Lovely inro with plum blossom design in lacquer with a kagamibuta netsuke in ivory and brass depicting Daruma. The cording and ojime are incorrect and only serve to keep the peices together.
Daruma is often shown in a comical light in Japanese art. Daruma was the founder of Zen Bhuddism and there are many legends that surround him, one being that when he fell asleep during a session of meditation, he cut off his eyelids, threw them away and the first tea plants sprouted where the eyelids landed. He is often shown with wide open eyes and no arms or legs.
The iro appears to have only two compartments until a hidden compartment is discovered under a small tray.
This is a pair of dishes which I believe may have been used for incense. One side of each dish has a bat and the other side appear to have a seedling depicted. These have a lovely, rich brown patina from age. Each dish measures 5 1/8" by 3 inches and approximately 1/2" deep.
This is an elegant carving in ivory of a geisha. She is 5 5/8" tall and holding a purse and wearing a traditional Japanese kimono. Ther is some signs of age, the base is cracked, along with several cracks throughout her torso and face, but that is the nature of old ivory. The fingers are broken from her hand and I imagine at one time she held a parisol. The carving is exquisite even with these age related issues.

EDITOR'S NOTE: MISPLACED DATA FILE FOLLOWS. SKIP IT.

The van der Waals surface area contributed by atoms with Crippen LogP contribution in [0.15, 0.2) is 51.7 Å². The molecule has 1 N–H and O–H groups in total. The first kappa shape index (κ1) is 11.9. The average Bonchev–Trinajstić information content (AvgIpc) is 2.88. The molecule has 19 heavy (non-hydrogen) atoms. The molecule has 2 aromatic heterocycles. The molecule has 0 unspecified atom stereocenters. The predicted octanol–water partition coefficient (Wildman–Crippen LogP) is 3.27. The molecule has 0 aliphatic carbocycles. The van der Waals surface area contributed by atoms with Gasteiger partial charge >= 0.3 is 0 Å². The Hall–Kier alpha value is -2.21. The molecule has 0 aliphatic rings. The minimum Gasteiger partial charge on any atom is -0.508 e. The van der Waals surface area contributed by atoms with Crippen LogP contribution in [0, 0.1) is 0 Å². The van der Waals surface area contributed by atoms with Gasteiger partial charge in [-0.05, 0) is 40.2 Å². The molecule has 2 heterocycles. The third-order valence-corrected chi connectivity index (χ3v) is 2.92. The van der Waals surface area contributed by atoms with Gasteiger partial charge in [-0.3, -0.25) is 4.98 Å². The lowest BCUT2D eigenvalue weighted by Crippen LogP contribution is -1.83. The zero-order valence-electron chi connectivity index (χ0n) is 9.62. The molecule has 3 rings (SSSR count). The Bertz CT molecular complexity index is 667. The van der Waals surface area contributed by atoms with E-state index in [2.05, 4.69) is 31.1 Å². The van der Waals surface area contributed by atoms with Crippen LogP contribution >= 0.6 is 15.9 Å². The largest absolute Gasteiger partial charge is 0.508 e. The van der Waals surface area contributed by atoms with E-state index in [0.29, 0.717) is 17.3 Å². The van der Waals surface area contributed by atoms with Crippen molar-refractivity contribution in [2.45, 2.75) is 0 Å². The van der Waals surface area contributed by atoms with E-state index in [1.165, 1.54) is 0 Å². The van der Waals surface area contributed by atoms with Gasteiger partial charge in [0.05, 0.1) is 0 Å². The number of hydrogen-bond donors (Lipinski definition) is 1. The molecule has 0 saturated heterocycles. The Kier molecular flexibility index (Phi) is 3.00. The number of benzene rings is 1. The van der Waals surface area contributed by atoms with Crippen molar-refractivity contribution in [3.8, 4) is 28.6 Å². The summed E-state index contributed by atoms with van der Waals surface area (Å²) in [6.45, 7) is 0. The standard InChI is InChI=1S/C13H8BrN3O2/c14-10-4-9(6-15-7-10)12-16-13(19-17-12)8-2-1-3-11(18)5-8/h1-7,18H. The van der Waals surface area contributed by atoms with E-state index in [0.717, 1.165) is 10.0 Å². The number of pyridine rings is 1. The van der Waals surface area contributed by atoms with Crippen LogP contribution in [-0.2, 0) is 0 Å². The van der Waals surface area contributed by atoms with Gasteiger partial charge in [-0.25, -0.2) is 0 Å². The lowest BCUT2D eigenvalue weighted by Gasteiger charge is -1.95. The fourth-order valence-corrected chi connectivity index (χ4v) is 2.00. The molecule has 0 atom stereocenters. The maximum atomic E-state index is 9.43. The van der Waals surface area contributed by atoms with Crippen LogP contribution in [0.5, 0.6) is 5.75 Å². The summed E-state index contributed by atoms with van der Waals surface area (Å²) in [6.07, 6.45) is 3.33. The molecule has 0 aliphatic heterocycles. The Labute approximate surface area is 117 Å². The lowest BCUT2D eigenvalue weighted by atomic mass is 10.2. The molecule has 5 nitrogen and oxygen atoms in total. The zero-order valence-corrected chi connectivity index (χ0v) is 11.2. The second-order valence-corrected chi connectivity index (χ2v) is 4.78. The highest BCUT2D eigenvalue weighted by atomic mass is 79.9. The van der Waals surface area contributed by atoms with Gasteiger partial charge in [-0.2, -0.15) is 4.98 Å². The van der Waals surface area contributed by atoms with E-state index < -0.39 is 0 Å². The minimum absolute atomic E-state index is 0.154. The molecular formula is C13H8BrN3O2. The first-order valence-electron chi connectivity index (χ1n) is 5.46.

Face is carved with a lovely expression and balance. You can see the damage to the hand in this photo.
Ivory tiger netsuke with matching boxwood ojime. The ojime is a small
bead used to keep the inro tightly closed. Both are from the artist
Yoshiyama, a 20th century netsuke carver. The have inlaid black eyes.
The detail even on the part of the netsuke that would not show during use. Signed Yoshiyama.
Small ojime is exquisitely carved in the same style as the netsuke. Also signed Yoshiyama.
I found this lovely hairpin among my fathers collection. It is a very pale green jade and appears to be in the shape of a kogai. The end is scooped and could be used as an earpick (I'm not sure if that is what it was intended for).
Netsuke are small carvings often made out of ivory, bone, rosewood and ebony. They were used with tobacco pouches and small boxes called inro. The netsuke would act as a toggle and keep the pouches from sliding through the obi on the kimono. During the Edo period, the craft of netsuke reached it's height. My father had a fairly large collection and the below netsuke is one of my personal favorites. It is of an elegantly carved locust in ivory.